Commercial banks and savings institutions insured by the Federal Deposit Insurance Corporation (FDIC) reported aggregate net income of $34.5 billion in the second quarter of 2012, a $5.9 billion improvement from the $28.5 billion in profits the industry reported in the second quarter of 2011. This is the 12th consecutive quarter that earnings have registered a year-over-year increase. Lower provisions for loan losses and higher gains on sales of loans and other assets accounted for most of the year-over-year improvement in earnings. Also noteworthy was an increase in loan balances for the fourth time in the last five quarters.
"The banking industry continued to make gradual but steady progress toward recovery in the second quarter," FDIC Acting Chairman Martin J. Gruenberg said. "Levels of troubled assets and troubled institutions remain high, but they are continuing to improve. After declining in the first quarter, loan balances once again expanded in the second quarter — extending a positive trend that began in 2011. Most institutions are profitable and are improving their profitability. All of these trends are consistent with the moderate pace of economic growth that has occurred over the past year."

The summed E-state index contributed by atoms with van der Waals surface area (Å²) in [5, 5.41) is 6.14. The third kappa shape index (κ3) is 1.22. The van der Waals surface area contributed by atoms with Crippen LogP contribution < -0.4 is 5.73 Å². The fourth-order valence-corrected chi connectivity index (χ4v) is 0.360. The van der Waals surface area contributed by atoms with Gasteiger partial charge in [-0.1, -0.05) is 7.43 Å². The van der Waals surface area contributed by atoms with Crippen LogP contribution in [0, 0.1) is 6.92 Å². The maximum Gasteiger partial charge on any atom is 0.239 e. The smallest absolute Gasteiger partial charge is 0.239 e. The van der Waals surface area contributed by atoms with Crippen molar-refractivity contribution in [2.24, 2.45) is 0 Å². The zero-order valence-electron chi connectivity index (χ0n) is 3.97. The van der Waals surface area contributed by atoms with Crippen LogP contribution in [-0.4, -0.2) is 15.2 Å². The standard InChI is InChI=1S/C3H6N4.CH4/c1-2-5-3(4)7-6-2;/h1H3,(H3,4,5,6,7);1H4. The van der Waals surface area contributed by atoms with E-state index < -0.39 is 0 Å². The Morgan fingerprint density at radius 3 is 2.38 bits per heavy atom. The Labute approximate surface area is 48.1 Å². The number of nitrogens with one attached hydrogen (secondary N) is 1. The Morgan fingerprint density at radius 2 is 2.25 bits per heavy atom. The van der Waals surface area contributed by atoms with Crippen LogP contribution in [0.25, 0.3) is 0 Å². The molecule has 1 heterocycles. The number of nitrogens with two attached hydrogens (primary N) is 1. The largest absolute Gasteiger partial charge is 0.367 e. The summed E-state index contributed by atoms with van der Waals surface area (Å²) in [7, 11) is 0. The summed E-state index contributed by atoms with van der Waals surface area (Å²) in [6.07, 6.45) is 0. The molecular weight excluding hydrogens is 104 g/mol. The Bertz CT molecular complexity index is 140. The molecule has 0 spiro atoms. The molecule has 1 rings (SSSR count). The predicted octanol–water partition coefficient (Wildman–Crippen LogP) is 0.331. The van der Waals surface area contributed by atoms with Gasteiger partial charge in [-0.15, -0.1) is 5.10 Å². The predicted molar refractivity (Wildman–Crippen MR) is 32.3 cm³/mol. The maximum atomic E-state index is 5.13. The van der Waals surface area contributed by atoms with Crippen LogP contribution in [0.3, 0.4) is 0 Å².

Almost two-thirds of all institutions (62.7 percent) reported improvements in their quarterly net income from a year ago. Also, the share of institutions reporting net losses for the quarter fell to 10.9 percent from 15.7 percent a year earlier. The average return on assets (ROA), a basic yardstick of profitability, rose to 0.99 percent from 0.85 percent a year ago.
Second-quarter loss provisions totaled $14.2 billion, more than 26 percent less than the $19.2 billion that insured institutions set aside for losses in the second quarter of 2011. Net operating revenue (net interest income plus total noninterest income) totaled $165.4 billion, an increase of $1.3 billion (0.8 percent) from a year earlier, as gains from loan sales rose by $3.0 billion. In addition to the increase in net operating revenue, realized gains on investment securities and other assets were $1.7 billion higher than in the second quarter of 2011.